Downloads: 0

Files in This Item:
This article will be available after a certain embargo period.
Please see the "Rights" information in item metadata display about embargo date.
Title: Application of an Improved Micro-amount of Virion Enrichment Technique (MiVET) for the Detection of Avian Influenza A Virus in Spiked Chicken Meat Samples
Authors: Makino, Ryohei
Yamazaki, Yasuko
Nagao, Konomu
Apego, Francis Victor
Mekata, Hirohisa
Yamazaki, Wataru  kyouindb  KAKEN_id  orcid (unconfirmed)
Author's alias: 山崎, 安子
山崎, 渉
Keywords: MiVET
Micro-amount of virion enrichment technique
Influenza A virus
Issue Date: Jun-2020
Publisher: Springer Science and Business Media LLC
Journal title: Food and Environmental Virology
Volume: 12
Start page: 167
End page: 173
Abstract: Highly sensitive detection of pathogens is effective for screening meat during quarantine inspection and export. The “micro-amount of virion enrichment technique” (MiVET) was recently developed, which is a new method combining virus concentration with immunomagnetic beads and simple RNA extraction with sodium dodecyl benzenesulfonate (SDBS) for the specific and sensitive detection of avian influenza viruses (AIVs). AIV subtypes H3N2 and H4N2 were used to spike the surface of chicken breast meat samples. The modified MiVET protocol was tested by comparing it against three different homogenate preparation conditions, as well as in samples with added α-amylase and collagenase to digest inhibitors. The performance of the modified MiVET was evaluated by real-time RT-PCR assay targeting the matrix gene. Compared with conventional RNA extraction, the modified MiVET reproducibly concentrated AIVs in chicken meat samples with 100–1000-fold improvement by 60 s-hand homogenization. The 30 s- and 60 s-stomacher homogenizations resulted 100-fold and 10–100-fold improvement, respectively. The modified MiVET required < 60 min from homogenate preparation to final RNA elution. Further, use of the modified MiVET also decreased the rate of false-negative results. The modified MiVET is effective for the rapid and highly sensitive detection of AIVs in chicken meat samples, and can be applied to quarantine and export inspection at airports and seaports.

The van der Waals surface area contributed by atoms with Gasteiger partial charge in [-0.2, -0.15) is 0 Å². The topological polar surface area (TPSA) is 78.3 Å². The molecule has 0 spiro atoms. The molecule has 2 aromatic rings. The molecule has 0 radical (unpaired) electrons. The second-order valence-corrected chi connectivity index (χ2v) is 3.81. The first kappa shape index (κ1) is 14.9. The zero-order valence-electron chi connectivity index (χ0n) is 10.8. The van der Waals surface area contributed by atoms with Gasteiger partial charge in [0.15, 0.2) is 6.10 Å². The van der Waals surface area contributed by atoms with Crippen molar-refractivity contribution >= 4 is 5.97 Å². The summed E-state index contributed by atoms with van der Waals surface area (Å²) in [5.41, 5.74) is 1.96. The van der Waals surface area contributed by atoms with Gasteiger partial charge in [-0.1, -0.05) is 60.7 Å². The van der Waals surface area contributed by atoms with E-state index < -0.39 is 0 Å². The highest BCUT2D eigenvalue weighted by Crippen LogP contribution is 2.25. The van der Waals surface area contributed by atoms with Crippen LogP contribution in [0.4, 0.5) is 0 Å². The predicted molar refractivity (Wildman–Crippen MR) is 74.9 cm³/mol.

Rights: This is a post-peer-review, pre-copyedit version of an article published in Food and Environmental Virology. The final authenticated version is available online at: .
The full-text file will be made open to the public on 19 March 2021 in accordance with publisher's 'Terms and Conditions for Self-Archiving'.
This is not the published version. Please cite only the published version. この論文は出版社版でありません。引用の際には出版社版をご確認ご利用ください。
DOI(Published Version): 10.1007/s12560-020-09425-1
PubMed ID: 32193766
Appears in Collections:学術雑誌掲載論文等

Show full item record

Export to RefWorks

Export Format: 

Items in DSpace are protected by copyright, with all rights reserved, unless otherwise indicated.